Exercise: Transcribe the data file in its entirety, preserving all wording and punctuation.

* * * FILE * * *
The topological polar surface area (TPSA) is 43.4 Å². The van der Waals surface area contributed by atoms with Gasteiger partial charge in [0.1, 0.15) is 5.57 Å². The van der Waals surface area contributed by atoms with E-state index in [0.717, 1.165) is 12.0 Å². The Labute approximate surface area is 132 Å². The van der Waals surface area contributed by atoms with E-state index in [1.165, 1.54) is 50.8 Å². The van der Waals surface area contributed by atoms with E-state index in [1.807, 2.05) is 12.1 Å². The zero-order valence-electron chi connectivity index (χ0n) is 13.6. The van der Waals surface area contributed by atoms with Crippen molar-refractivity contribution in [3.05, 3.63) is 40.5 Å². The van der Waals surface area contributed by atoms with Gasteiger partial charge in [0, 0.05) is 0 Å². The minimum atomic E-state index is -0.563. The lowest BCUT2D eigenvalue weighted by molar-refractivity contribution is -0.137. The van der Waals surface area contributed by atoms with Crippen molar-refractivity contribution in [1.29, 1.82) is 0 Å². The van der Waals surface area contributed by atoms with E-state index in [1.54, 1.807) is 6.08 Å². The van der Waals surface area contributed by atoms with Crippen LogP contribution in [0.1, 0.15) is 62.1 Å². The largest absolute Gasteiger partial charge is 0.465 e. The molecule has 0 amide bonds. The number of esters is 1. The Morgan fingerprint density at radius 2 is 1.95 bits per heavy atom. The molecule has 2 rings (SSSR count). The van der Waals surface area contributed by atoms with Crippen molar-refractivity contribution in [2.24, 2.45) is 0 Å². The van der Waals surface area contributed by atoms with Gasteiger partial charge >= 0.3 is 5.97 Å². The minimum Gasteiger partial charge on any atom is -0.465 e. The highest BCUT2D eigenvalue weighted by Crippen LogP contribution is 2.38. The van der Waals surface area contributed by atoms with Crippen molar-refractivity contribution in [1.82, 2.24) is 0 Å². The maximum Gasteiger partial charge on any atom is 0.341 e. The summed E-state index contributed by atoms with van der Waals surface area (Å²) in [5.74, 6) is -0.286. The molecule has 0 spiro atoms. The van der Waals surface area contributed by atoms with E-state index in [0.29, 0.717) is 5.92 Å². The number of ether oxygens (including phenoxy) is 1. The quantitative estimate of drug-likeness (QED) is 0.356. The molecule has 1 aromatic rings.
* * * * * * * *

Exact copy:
The topological polar surface area (TPSA) is 43.4 Å². The van der Waals surface area contributed by atoms with Gasteiger partial charge in [0.1, 0.15) is 5.57 Å². The van der Waals surface area contributed by atoms with E-state index in [0.717, 1.165) is 12.0 Å². The Labute approximate surface area is 132 Å². The van der Waals surface area contributed by atoms with E-state index in [1.165, 1.54) is 50.8 Å². The van der Waals surface area contributed by atoms with E-state index in [1.807, 2.05) is 12.1 Å². The zero-order valence-electron chi connectivity index (χ0n) is 13.6. The van der Waals surface area contributed by atoms with Crippen molar-refractivity contribution in [3.05, 3.63) is 40.5 Å². The van der Waals surface area contributed by atoms with Gasteiger partial charge in [0, 0.05) is 0 Å². The minimum atomic E-state index is -0.563. The lowest BCUT2D eigenvalue weighted by molar-refractivity contribution is -0.137. The van der Waals surface area contributed by atoms with Crippen molar-refractivity contribution in [1.29, 1.82) is 0 Å². The van der Waals surface area contributed by atoms with E-state index in [1.54, 1.807) is 6.08 Å². The van der Waals surface area contributed by atoms with Crippen LogP contribution in [0.1, 0.15) is 62.1 Å². The largest absolute Gasteiger partial charge is 0.465 e. The molecule has 0 amide bonds. The number of esters is 1. The Morgan fingerprint density at radius 2 is 1.95 bits per heavy atom. The molecule has 2 rings (SSSR count). The van der Waals surface area contributed by atoms with Crippen molar-refractivity contribution in [2.24, 2.45) is 0 Å². The van der Waals surface area contributed by atoms with Gasteiger partial charge >= 0.3 is 5.97 Å². The minimum Gasteiger partial charge on any atom is -0.465 e. The highest BCUT2D eigenvalue weighted by Crippen LogP contribution is 2.38. The van der Waals surface area contributed by atoms with Crippen molar-refractivity contribution in [1.82, 2.24) is 0 Å². The maximum Gasteiger partial charge on any atom is 0.341 e. The summed E-state index contributed by atoms with van der Waals surface area (Å²) in [5.74, 6) is -0.286. The molecule has 0 spiro atoms. The van der Waals surface area contributed by atoms with E-state index in [0.29, 0.717) is 5.92 Å². The number of ether oxygens (including phenoxy) is 1. The quantitative estimate of drug-likeness (QED) is 0.356. The molecule has 1 aromatic rings.